Society Through A Looking Glass: A Dear White People Review

This review might contain spoilers

Dear White People is a Netflix series about a "post racial" society that maintains racists traits, explicit in the lives of black teenagers in the University of Winchester, in the United States. The show addresses important themes connected to an aggressive everyday life that the students face, such as police brutality, institutionalized racism and the conflicts inside the very black resistance movement. In that way, the latent differences between these communities that live together are demonstrated: how to deal with the white majority that goes to the university, the dorms that don't accept black students and a campus-running magazines with a segregatory content. The main character, Sam White (Logan Browning), as a response to all of this, creates a radio program called Dear White People.

The initial discussion that entails throughout the show is the Blackface Party, promoted by a racist campus magazine, justified by the ignorance that proposing a party in which costumes are characters of the black culture, most white students don't see it as an aggression, but as a misunderstood joke. Because of attacks like these, the black resistance groups urge to act, but they are also divided in many fronts with different ideals. The discussions of the many facets of racism and contrasting ideologies inside the political movements are the great hits of the show, that debates them with strong irony and sharp humor.

In counterpoint, what harms Dear White People is its indecision when it comes to defining its tone. The show uses visual resources just like the homonym film, creating a comical setting that matches with its proposal and dialogue. But there are moments, especially near the ending, that the show tries to get an unproportional dramatization, and therefore making the Netflix series look confused with its own proposition. There are specific moments that must be dealt with proper emotional weight, such as the police violence scene with Reggie (Marque Richardson), that has a very organic shift of tone - and that's not accidental, after all the episode V was directed by the excellent Berry Jenkins (Moonlight). However, the other episodes lack a steady hand to conduct these highs and lows of seriousness.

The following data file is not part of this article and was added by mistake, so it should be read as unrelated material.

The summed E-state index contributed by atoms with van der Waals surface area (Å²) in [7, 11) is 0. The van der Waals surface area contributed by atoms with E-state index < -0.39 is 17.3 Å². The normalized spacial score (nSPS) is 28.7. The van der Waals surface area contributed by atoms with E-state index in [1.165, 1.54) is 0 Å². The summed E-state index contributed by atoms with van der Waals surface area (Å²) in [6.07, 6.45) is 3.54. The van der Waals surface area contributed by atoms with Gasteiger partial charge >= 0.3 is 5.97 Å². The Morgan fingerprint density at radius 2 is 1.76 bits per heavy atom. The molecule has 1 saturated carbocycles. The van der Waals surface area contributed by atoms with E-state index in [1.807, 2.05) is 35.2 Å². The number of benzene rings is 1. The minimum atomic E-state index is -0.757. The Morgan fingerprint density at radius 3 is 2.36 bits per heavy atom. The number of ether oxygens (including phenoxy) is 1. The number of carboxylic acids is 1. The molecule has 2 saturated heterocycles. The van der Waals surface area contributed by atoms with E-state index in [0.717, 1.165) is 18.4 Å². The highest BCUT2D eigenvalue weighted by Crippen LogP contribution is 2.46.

Nevertheless, it deserves applauses for it’s incredibly well developed storyline and structured reviews, as about the television, which forces a trivialization of the black woman’s role, taking as an example a parody of Scandal that plays in the series' universe. The submission of this kind of character is tested by the interracial relationship of Sam and Gabe (John Patrick Amedori), a white man. Chapter VII, that wears his skin about the show’s facts, demonstrates how he feels segregated and oppressed near his girlfriend’s friends, but did not manifest his insatisfaction to not hurt his partner, while she is welcomed among his friends. The show, therefore, has a brave approach showing that even well intentioned white people may also be, at certain levels, racist.

It's  important as well to talk about the genius idea of several views being explored by episodes based on different characters and how it enriches the story (creating, of course, an expectation to the following chapter). Troy (Brandon Bell), the college principal’s son that sees himself forced to handle the tension between the oppressor and the oppressed without taking a stand; Lionel (DeRon Horton), a journalist-to-be, that feels extremely displaced by been gay and black; Samantha, a mixed race black cause activist, willing to put her life aside in favor of the movement; Gabriel, a young film-maker, in love with Godard and his girlfriend Sam, prepared to carry the world upon his shoulders for her.

However, with all of it’s pros, the series repercussion has been quite low, not reaching the countless posts on facebook as 13 Reasons Why, another Netflix production. Although very consumed, it suffers little repercussion. The same thing happens to others Netflix’s movies and series, as The Get Down and Luke Cage, both with black protagonists. It might be one of the lack of promotion this platform offers this kind of production, even though the producer is more progressive about minorities’ representation.